- Theological Factors: Anderson highlighted quite a few things here, arguing primarily that certain features of pentecostal theology make it both attractive and flexible. Some key ideas here include pentecostalism’s emphasis on personal experience of the Spirit, recognition of the human need for divine involvement in the everyday world, and a refusal to separate spiritual/physical or sacred/secular.
- Cultural/Social Factors: Anderson was careful not to explain pentecostalism exclusively in terms of social/cultural factors, but he argued that we do need to take them into account. And here he mentioned pentecostalism’s ability to tap into ancient religious beliefs about the reality and power of the supernatural, its tendency to subvert convention by empowering lay leaders, its willingness to “translate” Christianity into the language/idioms/customs of various cultures, and its history of engaging issues of gender, race and class.
- Globalizing Factors: Finally, Anderson mentioned pentecostalism’s early embrace of things like mass communications media, international organization, and the development of a global charismatic culture. In short, arising at the beginning of the twentieth century, pentecostalism quickly embraced the global world into which it was born.
My one reservation in this section was the way Anderson described some of these “distinguishing” features. When describing any Christian group and what makes it special/unique, we need to be careful about what we may be unintentionally saying about other Christian groups. Are the pentecostals unique in seeing themselves as a “missionary” movement with a strong emphasis on evangelism form the beginning? Certainly not. Let’s not suggest that rapid growth is the only indicator that a church has a vision for and commitment to missions. Similarly, are pentecostals unique in emphasizing the transformative power of the Spirit and the human need for personal experience of the divine? Of course not. All Christian churches emphasize these theological truths. Of course, the way they understand these truths differently, and there are diverse ways for these things to be manifest in the life of the church. But again, let’s not suggest that the pentecostals have cornered the market on experiencing the Spirit just because their approach might be more noticeable.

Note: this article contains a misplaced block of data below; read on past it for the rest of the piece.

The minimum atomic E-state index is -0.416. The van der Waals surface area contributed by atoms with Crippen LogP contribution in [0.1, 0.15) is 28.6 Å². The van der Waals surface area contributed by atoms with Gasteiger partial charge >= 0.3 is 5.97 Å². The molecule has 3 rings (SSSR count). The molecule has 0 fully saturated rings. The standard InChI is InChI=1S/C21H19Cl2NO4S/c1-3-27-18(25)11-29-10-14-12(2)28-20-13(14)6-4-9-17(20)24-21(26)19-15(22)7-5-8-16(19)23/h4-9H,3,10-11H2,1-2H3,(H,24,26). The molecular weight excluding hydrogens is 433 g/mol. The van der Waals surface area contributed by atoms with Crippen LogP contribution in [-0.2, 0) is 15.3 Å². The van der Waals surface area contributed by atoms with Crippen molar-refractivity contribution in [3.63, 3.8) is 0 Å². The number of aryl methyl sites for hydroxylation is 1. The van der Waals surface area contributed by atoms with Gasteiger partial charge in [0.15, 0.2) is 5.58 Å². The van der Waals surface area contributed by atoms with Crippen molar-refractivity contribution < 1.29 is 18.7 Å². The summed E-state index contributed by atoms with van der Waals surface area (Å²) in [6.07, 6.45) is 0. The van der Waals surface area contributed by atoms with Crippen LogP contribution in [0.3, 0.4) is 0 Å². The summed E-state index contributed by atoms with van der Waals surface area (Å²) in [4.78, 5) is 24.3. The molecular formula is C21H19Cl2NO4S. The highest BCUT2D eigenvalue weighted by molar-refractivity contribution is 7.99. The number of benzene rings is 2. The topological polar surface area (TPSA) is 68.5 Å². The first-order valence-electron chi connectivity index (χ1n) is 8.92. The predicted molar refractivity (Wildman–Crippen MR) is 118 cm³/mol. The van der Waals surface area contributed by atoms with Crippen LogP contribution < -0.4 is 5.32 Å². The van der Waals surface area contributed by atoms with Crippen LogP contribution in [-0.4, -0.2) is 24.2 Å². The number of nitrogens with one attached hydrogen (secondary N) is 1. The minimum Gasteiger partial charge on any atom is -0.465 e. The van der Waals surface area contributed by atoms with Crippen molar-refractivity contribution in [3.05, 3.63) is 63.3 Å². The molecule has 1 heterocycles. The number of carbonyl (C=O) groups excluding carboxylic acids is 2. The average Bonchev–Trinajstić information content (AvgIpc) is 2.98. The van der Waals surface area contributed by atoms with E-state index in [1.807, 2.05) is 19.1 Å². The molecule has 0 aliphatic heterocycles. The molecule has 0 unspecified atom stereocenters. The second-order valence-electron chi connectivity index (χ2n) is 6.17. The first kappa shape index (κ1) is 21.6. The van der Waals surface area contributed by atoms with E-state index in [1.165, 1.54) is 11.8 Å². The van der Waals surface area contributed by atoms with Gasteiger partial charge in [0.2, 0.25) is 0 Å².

Future Prospects for Global Pentecostalism
Anderson closed the presentation with some statistics on the expected growth of pentecostalism moving forward. Here are some of the highlights:
- The rapid growth of the church in the global world, along with the corresponding decline of the church in the global north, suggests that pentecostalism will account for an ever larger percentage of Christianity in the future.
- There is no sign that the growth rate of pentecostalism has slowed down, and it may even be increasing in places.
- According to a 2006 Pew Forum Report, classic pentecostals now comprise a significant minority of the population in many countries: Guatemala (20%), Brazil (15), Chile (9), Kenya (33), Nigeria (18) South Africa (10). And when you add charismatics and independent church, it is even more significant in some countries: Guatemala (60%), Brazil (49), Kenya (56), Philippines (44). In the future, then, it seems likely that many majority world countries will have populations in which pentecostal Christians are either in the majority or comprise a very significant minority.
Check out the rest of the posts in our series on the Wheaton Theology Conference: